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|BEST OF THE WEEK
The best education news stories of the week focused in on the ongoing educational effects of Hurricanes Harvey and Maria on students and educators. They include WHYY’s In North Philadelphia, a school reshaped by Hurricane Maria, Houston Public Media’s How Harvey And TheMove To End DACA Interrupted One Houston Student’s College Plan (which was also featured on WBUR’s Here and Now show), and NPR’s ‘A New Reality’: Students And Teachers From Puerto Rico Start Over In Florida, which features some great images from Elissa Nadworny to go along with Claudio Sanchez’s reporting.
There were also some strong stories focusing on Tuesday’s elections. NJ.com published Steve Sweeney survives battle with teachers union. The 74 told us about Eight important education races to watch, then described the outcome as A Blow for Republicans — and a ‘Warning Light’ for Education Reformers. Chalkbeat also produced a helpful explainer The 2017 election results and what they mean for schools.
| HONORABLE MENTIONS
Reuters: The Texas school devastated by the latest church shooting https://t.co/gPwfVkQtdS
NYT: The Private School Tax Break in the Middle-Class Tax Bill http://ow.ly/NPel30gtJHc
Chicago Sun-Times: CPS student scores show equivalent of 6 years of learning in 5 yearshttp://bit.ly/2zrNvYac
LA Times: Would changes to California’s color-coded school ratings lower the bar? https://t.co/5iwGmPyfqD [See also ChalkbeatNY for other ESSA news.]
Thanks for all the good work, folks!
A CONTROVERSIAL REVIEW OF RAISING KINGS
“[Cory] Turner and [Kavitha] Cardoza seemingly got access to everything — except the one scene I wanted to hear most,” writes Joe Williams in his review of “Raising Kings”. But perhaps Williams’ most fundamental critique is that the series seems to put a premium on journalists discussing issues among themselves “at the expense of students’ and teachers’ voices.” Williams (who is African-American) also asks “whether a black reporter might have been able to provide additional insights, experiences, and even access.”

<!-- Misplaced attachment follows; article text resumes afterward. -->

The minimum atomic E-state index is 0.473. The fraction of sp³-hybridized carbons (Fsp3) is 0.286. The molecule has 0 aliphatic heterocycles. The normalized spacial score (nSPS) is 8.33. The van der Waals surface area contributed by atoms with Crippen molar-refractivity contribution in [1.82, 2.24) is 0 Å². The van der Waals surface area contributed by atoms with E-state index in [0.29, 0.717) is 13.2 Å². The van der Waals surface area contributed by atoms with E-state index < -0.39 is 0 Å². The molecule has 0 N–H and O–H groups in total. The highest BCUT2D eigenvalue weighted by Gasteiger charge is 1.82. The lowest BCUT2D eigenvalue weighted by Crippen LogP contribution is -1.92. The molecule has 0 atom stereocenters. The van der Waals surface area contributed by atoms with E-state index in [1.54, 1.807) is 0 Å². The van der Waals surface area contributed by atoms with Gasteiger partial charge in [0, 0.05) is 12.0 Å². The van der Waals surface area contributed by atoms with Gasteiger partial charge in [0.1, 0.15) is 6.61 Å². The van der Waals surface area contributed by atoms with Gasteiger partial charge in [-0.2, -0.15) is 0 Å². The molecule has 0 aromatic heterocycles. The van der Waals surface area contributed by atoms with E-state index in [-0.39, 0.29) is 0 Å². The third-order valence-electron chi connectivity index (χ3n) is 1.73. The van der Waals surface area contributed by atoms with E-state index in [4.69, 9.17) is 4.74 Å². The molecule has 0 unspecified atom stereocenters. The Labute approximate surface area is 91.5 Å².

However, in a series of Twitter messages, NPR education reporter Cory Turner took issue with thereview. “I resent, on Kavitha’s behalf, the suggestion that a reporter of a different complexion might have been allowed to record the blow-up meeting,” tweeted Turner. Turner noted that Cardoza talked her way into the room despite having initially been told to stay away.
Williams wasn’t the only one to have thoughts about the series. “Having worked in schools not far from Ron Brown for years, I thought series was interesting but missed a lot,” tweeted 50CAN’s Chris Tessone. “Schools have tried similar models to Ron Brown High School even in Ward 7… [but there was] little historical context in the series.”
While we’re on the topic of restorative justice, check out this new Hechinger Report story: What Happens When A Regular High School Decides No Student Is A Lost Cause?
FAKE NEWS RETURNS TO EDUCATION
Salon version of false AlterNet story that went viral
Twisting a wishful Tom Toch quote in Tim Alberta’s generally excellent Politico profile, someone named Chris Sosa at AlterNet came up with the story that Trump EdSec Betsy DeVos was on theverge of resigning from her post. Salon picked it up (see above).
And, though lacking any real evidence, the story went viral, pushed along by readers who hoped or wanted it to be true and advocates and journalists who knew better but just couldn’t resist theclicks.